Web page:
We have gotten a few requests on how to make our tent weights.

How I got here (not requred reading):

During our first year on the road I studied lots of weights.  

The tent comes with nails and a base plate.  If you nail the tent into the ground how do you get the nails back out?  I have the best luck repeatedly pulling up on the leg till the nail comes out.  Sounds just like what the wind does :)

I have used the base plates with 60 pounds of gravel in a 5 gal. bucket.  The only problem is if you watch the tent in the wind, the legs keep jerking back and forth and the plates will slide out from under the weights.

Then there are those weights that hang from the top of the tent corners.  If you have ever watched the tent in the wind the top moves around quite a bit.  If that movement happens to be near the resonate frequency of the hanging weights all will soon be lost.  Even if that is not the case the location of the weight related to the foot print of the tent shifts as the tent leans.  Given enough movement this will actually help tip the tent over.  If the weights are strapped to the leg so they can't swing I think these two problems should be solved.

A strong firm connection at the bottom of the pole is what is needed.  Something that is dense and easy to handle was also important. Lastly I needed a better base for our display poles, because the wooden X took up too much room in the truck.

This is my solution that some of you have watched during a storm.



On the left is the front left weight with our cape display pole installed.

In the upper right you can see the tent screwed down to the weight using a wing nut.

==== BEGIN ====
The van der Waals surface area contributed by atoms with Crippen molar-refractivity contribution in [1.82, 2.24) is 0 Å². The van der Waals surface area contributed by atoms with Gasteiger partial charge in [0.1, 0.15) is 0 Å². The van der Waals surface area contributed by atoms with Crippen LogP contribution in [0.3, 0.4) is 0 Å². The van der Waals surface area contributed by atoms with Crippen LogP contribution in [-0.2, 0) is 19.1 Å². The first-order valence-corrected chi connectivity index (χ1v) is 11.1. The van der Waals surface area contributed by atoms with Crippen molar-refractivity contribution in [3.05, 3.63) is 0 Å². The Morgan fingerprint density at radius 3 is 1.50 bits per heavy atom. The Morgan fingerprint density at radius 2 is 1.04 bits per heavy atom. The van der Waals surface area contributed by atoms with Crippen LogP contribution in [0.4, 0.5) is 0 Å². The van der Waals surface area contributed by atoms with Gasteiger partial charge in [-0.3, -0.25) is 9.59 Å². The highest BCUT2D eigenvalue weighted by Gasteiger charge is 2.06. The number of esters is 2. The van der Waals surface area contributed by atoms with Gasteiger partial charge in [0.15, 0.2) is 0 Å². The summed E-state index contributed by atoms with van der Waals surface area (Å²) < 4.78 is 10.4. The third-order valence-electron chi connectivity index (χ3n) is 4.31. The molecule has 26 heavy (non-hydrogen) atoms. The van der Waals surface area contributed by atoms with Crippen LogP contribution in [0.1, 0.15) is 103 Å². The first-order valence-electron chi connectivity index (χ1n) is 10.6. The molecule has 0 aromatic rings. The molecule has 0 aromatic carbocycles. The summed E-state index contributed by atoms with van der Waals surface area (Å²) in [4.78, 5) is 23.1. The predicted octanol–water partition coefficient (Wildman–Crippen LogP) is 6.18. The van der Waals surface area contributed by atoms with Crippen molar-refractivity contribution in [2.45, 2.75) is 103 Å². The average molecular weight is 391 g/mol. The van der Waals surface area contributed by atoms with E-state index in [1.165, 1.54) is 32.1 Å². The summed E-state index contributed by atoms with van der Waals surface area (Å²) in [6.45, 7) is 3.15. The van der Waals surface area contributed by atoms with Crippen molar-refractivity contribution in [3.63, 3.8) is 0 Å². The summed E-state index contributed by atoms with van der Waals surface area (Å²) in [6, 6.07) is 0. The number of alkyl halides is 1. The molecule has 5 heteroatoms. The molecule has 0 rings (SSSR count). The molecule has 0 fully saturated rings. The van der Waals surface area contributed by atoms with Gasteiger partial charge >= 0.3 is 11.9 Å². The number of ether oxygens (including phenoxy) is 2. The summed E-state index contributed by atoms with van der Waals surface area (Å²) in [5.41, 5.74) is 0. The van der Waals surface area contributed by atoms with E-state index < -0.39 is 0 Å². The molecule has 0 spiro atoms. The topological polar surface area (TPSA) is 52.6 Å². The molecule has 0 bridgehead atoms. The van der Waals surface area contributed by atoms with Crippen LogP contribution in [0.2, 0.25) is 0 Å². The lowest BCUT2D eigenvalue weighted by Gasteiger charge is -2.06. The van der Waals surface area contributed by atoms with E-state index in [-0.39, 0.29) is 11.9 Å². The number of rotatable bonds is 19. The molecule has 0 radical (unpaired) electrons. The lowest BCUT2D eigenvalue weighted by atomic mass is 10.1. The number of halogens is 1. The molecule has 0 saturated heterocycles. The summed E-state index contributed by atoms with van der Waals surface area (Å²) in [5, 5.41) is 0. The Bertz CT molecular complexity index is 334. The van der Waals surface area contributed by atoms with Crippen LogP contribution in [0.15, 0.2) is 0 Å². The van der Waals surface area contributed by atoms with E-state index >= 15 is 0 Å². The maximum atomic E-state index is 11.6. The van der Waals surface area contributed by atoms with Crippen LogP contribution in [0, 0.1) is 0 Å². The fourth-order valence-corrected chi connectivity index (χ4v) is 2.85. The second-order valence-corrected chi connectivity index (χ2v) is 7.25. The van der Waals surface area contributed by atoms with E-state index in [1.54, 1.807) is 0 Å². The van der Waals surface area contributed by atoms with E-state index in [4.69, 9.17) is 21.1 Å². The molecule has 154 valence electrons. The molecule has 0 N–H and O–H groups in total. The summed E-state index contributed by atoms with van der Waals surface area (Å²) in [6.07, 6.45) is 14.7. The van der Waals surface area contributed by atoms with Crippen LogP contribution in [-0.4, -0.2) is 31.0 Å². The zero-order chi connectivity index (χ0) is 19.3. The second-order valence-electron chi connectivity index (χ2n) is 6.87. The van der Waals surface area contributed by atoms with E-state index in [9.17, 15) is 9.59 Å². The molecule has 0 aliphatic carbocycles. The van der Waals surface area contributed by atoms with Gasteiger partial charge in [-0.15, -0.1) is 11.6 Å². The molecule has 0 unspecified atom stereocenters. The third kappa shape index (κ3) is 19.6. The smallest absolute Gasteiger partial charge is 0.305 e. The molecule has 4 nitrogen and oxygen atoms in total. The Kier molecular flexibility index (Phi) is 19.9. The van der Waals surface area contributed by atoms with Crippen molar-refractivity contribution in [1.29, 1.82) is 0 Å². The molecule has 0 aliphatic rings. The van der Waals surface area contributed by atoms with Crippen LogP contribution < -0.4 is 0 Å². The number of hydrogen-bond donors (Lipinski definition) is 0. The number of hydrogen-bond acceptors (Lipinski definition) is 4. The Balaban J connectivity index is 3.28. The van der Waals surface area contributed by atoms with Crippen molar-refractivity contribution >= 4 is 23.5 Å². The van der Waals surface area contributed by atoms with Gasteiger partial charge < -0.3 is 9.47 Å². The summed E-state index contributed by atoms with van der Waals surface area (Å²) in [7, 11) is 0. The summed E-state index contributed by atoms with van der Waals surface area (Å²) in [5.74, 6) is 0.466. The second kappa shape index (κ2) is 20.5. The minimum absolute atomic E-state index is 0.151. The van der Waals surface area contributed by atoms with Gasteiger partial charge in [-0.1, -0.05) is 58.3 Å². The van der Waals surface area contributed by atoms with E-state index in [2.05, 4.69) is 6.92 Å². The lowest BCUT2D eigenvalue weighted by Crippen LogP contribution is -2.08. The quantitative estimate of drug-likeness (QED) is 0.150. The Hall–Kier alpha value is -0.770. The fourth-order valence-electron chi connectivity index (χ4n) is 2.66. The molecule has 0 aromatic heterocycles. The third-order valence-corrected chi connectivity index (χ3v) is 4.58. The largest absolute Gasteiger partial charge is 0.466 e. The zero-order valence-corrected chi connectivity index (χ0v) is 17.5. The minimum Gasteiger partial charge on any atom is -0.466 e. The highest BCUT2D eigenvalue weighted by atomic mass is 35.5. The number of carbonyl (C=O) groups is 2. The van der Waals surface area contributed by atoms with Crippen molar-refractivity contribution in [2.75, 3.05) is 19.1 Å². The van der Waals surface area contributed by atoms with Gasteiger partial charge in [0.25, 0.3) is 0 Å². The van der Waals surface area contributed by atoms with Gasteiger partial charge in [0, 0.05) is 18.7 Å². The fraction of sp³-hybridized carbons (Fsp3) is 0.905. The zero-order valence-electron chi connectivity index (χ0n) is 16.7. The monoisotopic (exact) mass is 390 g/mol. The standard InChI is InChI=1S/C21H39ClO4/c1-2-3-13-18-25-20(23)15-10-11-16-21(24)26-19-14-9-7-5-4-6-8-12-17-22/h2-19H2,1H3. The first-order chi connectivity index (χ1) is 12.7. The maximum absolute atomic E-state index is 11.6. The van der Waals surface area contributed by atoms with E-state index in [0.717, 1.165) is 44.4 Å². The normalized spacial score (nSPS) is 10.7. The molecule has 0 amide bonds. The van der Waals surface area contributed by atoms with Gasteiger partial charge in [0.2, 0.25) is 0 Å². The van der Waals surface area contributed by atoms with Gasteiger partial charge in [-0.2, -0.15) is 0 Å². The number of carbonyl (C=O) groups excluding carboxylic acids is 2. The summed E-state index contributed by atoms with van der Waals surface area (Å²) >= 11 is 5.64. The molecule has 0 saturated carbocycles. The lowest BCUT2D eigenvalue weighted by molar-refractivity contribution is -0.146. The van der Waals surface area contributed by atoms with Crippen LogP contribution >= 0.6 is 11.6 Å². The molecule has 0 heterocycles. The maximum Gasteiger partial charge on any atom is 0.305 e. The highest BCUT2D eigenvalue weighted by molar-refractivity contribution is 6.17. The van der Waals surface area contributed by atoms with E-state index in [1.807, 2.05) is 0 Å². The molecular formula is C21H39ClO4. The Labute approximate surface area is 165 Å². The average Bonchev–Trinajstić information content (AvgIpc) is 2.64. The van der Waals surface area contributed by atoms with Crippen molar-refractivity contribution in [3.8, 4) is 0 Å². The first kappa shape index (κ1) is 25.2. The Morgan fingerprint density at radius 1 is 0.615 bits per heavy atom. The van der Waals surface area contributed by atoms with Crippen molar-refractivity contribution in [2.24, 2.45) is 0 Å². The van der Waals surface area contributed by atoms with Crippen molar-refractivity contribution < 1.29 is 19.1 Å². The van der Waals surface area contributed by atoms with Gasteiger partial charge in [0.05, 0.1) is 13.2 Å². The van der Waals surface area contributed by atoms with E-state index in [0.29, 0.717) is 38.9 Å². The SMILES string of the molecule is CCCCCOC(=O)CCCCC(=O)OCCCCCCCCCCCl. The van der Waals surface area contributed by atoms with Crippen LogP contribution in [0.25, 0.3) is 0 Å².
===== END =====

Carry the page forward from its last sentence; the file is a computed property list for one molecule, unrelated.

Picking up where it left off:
In the backgroud is the corner bolt in case we are working in a restricted space.  

There is a number 2 on the base of the pole hidden by the pole itself that matchs the number of the weight. Plan ahead for those hot days when you can't think.

In the bottom right you can see how we store the display poles in the rear weights at night or when it rains.



So here are the pictures I took to help me if I needed to make more.

The pictures were taken on a one inch grid.

The PVC fitting is only required if you want to have the weight also support some type of display pole.

Figure out where you want the bolts. The position may vary based on which corner the weight is for.

I have two bolts. One is in the center for locations that are bigger than the tent. The other is near the corner for those 10x10 spaces where we can’t overhang into the next space.



The clear plastic shield on the handle is used to plug the long slot in the form where the handle passes through.  Don't forget to make that slot :)

The shield has a cut between the two holes so you can remove it after the weight is removed from the form and is reused for all 4 weights.

Sorry the shadow from the plastic shield makes it hard to make out the details.  The real plastic has the word OUT on it twice to remind me which side faces out for a better seal.



I put the rebar together with tie wraps.

I used wire to hold the 3-1/2 x 1/4 carriage bolts in place.  I use wing nuts to attach the tent.

Be sure to use longer ones if you make a thicker weight or adjust the rebar placement.



The forms are 12x12x4 with some 1/2 inch plywood for the bottom all screwed together.

The form is truly 4 inches, but it did not fill it all the way. 3.75

I coated all the wood with silicone spray for each pass.

I used one half bag of cement per weight. They weigh 40 lbs. 

If you go for 5 inches and come within 1/4 of the top you should be at 50 lbs. etc. 50 lbs is required in some cities.  Not a bad idea.

Notice the wire passing through the form (top to bottom in pic), that holds the rebar in the middle of the form. After about 25 minutes I pulled those out of the form.



I cured the weights in the form for at least 18 hours. Cover to keep moist.  

After that I put them in a tub of water that was set in the sun with a clear plastic cover.

This made sure they never ran out of moisture  to set (over kill) and kept them at an average of 80 degrees.  Tn in the summer sun.

Min time in the bath was 4 days. One had 7, 6, 5 you get the idea. That gives something like 70% of final strength if I remember right. They will continue to cure for 30+ days.

The trick is you must never run out of moisture those first 5 days.

In summary this is a week long job but worth it.

Good luck.  Email us if you have questins.